MILAN, Italy — Phantasmagoria is one of the most glorious words in the English language. But it’s not been a fashion word — like iconic, classic and effortless are fashion words — until now, when it cropped up —where else? — in the press notes for Alessandro Michele’s new collection for Gucci.
Because how else could you describe a show that was truly like something viewed through the veils of a dream? The room was thick with a red mist, which drained colour but heightened sensation. The walls quivered with mirrored gold tiles. A Machine-less Florence intoned William Blake poetry on the portentous soundtrack. And the catwalk carpet was like a yellow brick road, except one that was woven from Gucci stripes.
Yellow brick roads lead not only to Oz but to Elton. Backstage, Michele had a lot to say about the superstar’s presence in the collection. “He’s like a firework,” the designer enthused. “He’s the God of music, pop but also very sophisticated.” Deities were on his mind. “We are animals, animals are gods, beauty is God.”
Michele waxed lyrical about the “contamination” that this torrent of ideas brought to his own concept of fashion, not only Elton’s bling, but Venice in the 18th century and Asia — always Asia and its animal gods — and his latest passion, Hollywood. “I’ve changed my mind about it,” he admitted. Maybe that’s what a night at the Oscars with new bestie Jared Leto will do for you.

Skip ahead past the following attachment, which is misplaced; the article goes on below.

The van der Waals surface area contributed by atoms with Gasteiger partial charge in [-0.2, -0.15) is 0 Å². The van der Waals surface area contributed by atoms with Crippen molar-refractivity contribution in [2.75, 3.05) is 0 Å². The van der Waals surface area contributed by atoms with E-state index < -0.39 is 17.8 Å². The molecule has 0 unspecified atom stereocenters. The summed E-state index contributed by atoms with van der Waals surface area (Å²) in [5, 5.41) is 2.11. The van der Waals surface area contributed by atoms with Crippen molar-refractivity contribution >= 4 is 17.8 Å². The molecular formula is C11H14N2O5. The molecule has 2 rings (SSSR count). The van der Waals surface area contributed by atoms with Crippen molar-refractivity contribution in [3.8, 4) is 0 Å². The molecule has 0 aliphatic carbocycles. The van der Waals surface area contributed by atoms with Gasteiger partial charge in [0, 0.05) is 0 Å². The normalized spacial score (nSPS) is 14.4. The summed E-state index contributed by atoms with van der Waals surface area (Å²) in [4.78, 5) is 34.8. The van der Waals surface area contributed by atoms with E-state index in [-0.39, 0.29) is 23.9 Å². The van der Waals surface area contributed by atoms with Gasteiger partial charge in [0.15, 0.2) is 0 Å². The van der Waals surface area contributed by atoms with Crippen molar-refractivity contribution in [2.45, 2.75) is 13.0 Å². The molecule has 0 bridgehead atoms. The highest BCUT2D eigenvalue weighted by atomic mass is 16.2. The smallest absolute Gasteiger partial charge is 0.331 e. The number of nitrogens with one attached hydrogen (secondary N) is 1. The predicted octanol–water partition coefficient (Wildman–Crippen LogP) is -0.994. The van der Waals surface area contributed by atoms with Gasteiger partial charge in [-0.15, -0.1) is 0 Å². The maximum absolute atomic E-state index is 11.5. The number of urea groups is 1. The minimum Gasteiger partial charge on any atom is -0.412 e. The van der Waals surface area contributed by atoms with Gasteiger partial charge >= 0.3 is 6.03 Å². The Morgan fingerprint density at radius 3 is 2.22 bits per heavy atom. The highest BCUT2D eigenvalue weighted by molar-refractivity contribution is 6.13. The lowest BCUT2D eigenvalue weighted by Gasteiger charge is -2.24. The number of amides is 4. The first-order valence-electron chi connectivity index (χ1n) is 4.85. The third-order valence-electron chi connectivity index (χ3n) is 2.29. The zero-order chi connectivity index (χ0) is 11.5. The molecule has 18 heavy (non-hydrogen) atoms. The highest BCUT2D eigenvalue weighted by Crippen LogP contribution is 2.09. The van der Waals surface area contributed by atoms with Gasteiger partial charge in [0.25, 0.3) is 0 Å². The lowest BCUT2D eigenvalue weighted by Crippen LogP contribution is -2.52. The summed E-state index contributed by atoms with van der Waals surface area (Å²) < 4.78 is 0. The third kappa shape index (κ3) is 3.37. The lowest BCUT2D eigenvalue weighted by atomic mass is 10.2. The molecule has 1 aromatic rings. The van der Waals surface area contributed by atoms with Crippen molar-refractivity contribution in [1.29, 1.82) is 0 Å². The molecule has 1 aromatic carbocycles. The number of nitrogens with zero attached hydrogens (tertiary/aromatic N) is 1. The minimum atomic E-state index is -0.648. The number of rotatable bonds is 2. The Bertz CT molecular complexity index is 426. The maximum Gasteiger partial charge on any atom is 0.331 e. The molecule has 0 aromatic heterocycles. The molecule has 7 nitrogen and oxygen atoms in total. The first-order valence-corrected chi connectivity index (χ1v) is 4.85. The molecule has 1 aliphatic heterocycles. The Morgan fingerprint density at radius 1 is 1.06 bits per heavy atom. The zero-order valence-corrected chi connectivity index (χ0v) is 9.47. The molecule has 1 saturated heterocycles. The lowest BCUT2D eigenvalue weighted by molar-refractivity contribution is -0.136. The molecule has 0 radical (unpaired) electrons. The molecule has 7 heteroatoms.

But Michele’s translation of Hollywood onto the Gucci catwalk was as phantasmagoric as you might expect, more the stunning stylised gowns of the movie capital’s haute days when stars were screen goddesses, Joan Crawford in dresses by Adrian, for instance. The sportswear Michele showed also had the extreme decorative-rather-than-high- performance edge of movie deities at play in Hollywood’s heyday, like the lady golfer’s tweedy tank with matching plus fours trimmed in Gucci stripe that closed the show, or the satin baseball suit with what looked like huge beaded poppies embroidered on its front.
There was something so knowingly funny ha-ha about such outfits that you could almost credit the smoke and mirrors of the show’s presentation to the same acute awareness on Michele’s part of the fashion insiders’ susurration that is already whispering, “It’s just more of the same,” with the wacky eyewear, the embroidered beasts, the cotillion-on-Mars dresses, the ambisextrous tone and the by-now-expected unexpected injection of fairytales into the everyday. Yes, smoke and mirrors are all an illusion, but Michele isn’t following in the footsteps of the Wizard of Oz’s empty trickery. "Like a musician, I need more and more notes," he said after his show. "Otherwise the music stops."
The thorough Guccification of the audience at his show confirmed just how seductive the tune he is playing has become. Fact is, when Michele looks behind the wizard's curtain, he sees another dimension. And so, through his eyes, do we. Which means that, in keeping with his newfound affection for Hollywood — and in the same vein as the red-misted set and red-walled backstage — it seems fair enough to link Michele to a filmic genius who shares the same appetite for rapture through rupture. Next time you get a chance, re-visit Twin Peaks, where David Lynch’s phantasmagoric dream comes to a head in the Red Room.